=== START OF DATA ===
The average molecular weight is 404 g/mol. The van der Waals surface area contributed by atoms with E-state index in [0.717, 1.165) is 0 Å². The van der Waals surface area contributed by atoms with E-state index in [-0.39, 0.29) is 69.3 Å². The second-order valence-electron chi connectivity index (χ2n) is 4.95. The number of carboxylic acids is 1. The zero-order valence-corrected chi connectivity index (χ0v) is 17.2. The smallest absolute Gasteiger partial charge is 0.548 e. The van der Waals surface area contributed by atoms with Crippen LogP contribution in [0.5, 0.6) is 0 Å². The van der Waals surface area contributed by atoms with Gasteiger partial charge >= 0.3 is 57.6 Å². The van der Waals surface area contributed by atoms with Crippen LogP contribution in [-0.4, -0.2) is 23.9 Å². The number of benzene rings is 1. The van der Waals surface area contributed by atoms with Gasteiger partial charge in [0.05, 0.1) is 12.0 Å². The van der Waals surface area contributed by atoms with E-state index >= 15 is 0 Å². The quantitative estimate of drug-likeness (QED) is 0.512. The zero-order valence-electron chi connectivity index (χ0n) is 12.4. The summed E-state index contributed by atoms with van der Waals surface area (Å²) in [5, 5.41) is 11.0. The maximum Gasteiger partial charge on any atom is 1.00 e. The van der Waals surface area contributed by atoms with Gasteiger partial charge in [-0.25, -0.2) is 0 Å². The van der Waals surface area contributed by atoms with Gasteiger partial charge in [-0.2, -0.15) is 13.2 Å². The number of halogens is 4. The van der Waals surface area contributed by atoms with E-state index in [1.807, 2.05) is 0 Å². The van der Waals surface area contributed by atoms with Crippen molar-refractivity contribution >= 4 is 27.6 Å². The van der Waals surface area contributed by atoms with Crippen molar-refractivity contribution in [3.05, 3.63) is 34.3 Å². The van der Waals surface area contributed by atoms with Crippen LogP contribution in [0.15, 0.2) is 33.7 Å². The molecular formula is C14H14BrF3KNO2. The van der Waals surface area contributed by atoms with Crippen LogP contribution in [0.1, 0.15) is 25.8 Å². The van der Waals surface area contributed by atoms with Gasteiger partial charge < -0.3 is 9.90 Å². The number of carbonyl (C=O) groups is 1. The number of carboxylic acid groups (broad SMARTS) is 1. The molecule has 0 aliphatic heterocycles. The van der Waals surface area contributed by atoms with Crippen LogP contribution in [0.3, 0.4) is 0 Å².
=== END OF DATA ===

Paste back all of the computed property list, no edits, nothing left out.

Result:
The average molecular weight is 404 g/mol. The van der Waals surface area contributed by atoms with E-state index in [0.717, 1.165) is 0 Å². The van der Waals surface area contributed by atoms with E-state index in [-0.39, 0.29) is 69.3 Å². The second-order valence-electron chi connectivity index (χ2n) is 4.95. The number of carboxylic acids is 1. The zero-order valence-corrected chi connectivity index (χ0v) is 17.2. The smallest absolute Gasteiger partial charge is 0.548 e. The van der Waals surface area contributed by atoms with Crippen LogP contribution in [0.5, 0.6) is 0 Å². The van der Waals surface area contributed by atoms with Gasteiger partial charge >= 0.3 is 57.6 Å². The van der Waals surface area contributed by atoms with Crippen LogP contribution in [-0.4, -0.2) is 23.9 Å². The number of benzene rings is 1. The van der Waals surface area contributed by atoms with Gasteiger partial charge in [0.05, 0.1) is 12.0 Å². The van der Waals surface area contributed by atoms with E-state index >= 15 is 0 Å². The quantitative estimate of drug-likeness (QED) is 0.512. The zero-order valence-electron chi connectivity index (χ0n) is 12.4. The summed E-state index contributed by atoms with van der Waals surface area (Å²) in [5, 5.41) is 11.0. The maximum Gasteiger partial charge on any atom is 1.00 e. The van der Waals surface area contributed by atoms with Gasteiger partial charge in [-0.25, -0.2) is 0 Å². The van der Waals surface area contributed by atoms with Gasteiger partial charge in [-0.2, -0.15) is 13.2 Å². The number of halogens is 4. The van der Waals surface area contributed by atoms with E-state index in [1.807, 2.05) is 0 Å². The van der Waals surface area contributed by atoms with Crippen molar-refractivity contribution >= 4 is 27.6 Å². The van der Waals surface area contributed by atoms with Crippen molar-refractivity contribution in [3.05, 3.63) is 34.3 Å². The van der Waals surface area contributed by atoms with Crippen LogP contribution in [0.15, 0.2) is 33.7 Å². The molecular formula is C14H14BrF3KNO2. The van der Waals surface area contributed by atoms with Crippen LogP contribution in [0.1, 0.15) is 25.8 Å². The van der Waals surface area contributed by atoms with Gasteiger partial charge < -0.3 is 9.90 Å². The number of carbonyl (C=O) groups is 1. The number of carboxylic acid groups (broad SMARTS) is 1. The molecule has 0 aliphatic heterocycles. The van der Waals surface area contributed by atoms with Crippen LogP contribution in [0.3, 0.4) is 0 Å².